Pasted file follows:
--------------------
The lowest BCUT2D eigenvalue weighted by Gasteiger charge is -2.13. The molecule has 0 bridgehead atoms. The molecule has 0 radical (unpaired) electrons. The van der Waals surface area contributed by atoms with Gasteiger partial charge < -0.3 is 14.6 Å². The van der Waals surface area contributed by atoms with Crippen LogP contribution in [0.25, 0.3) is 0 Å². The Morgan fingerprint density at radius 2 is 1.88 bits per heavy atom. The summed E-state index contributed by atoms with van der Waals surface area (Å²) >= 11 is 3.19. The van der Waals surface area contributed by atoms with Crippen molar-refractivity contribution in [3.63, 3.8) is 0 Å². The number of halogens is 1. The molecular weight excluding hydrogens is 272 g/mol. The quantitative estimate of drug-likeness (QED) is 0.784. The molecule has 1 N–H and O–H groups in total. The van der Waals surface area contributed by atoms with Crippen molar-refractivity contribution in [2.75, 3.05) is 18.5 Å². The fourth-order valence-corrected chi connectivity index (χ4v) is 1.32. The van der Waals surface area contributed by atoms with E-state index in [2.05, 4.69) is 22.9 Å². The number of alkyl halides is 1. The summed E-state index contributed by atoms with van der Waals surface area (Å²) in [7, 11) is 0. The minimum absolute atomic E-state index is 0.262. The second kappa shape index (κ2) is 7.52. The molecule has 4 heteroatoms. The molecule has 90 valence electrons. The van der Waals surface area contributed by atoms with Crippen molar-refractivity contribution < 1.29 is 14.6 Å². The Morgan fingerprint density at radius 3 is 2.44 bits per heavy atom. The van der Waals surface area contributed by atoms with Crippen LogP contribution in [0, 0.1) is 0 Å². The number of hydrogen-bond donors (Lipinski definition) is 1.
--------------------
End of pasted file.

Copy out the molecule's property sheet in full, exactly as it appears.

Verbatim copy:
The lowest BCUT2D eigenvalue weighted by Gasteiger charge is -2.13. The molecule has 0 bridgehead atoms. The molecule has 0 radical (unpaired) electrons. The van der Waals surface area contributed by atoms with Gasteiger partial charge < -0.3 is 14.6 Å². The van der Waals surface area contributed by atoms with Crippen LogP contribution in [0.25, 0.3) is 0 Å². The Morgan fingerprint density at radius 2 is 1.88 bits per heavy atom. The summed E-state index contributed by atoms with van der Waals surface area (Å²) >= 11 is 3.19. The van der Waals surface area contributed by atoms with Crippen molar-refractivity contribution in [3.63, 3.8) is 0 Å². The number of halogens is 1. The molecular weight excluding hydrogens is 272 g/mol. The quantitative estimate of drug-likeness (QED) is 0.784. The molecule has 1 N–H and O–H groups in total. The van der Waals surface area contributed by atoms with Crippen molar-refractivity contribution in [2.75, 3.05) is 18.5 Å². The fourth-order valence-corrected chi connectivity index (χ4v) is 1.32. The van der Waals surface area contributed by atoms with E-state index in [2.05, 4.69) is 22.9 Å². The number of alkyl halides is 1. The summed E-state index contributed by atoms with van der Waals surface area (Å²) in [7, 11) is 0. The minimum absolute atomic E-state index is 0.262. The second kappa shape index (κ2) is 7.52. The molecule has 4 heteroatoms. The molecule has 90 valence electrons. The van der Waals surface area contributed by atoms with Crippen molar-refractivity contribution < 1.29 is 14.6 Å². The Morgan fingerprint density at radius 3 is 2.44 bits per heavy atom. The van der Waals surface area contributed by atoms with Crippen LogP contribution in [0, 0.1) is 0 Å². The number of hydrogen-bond donors (Lipinski definition) is 1.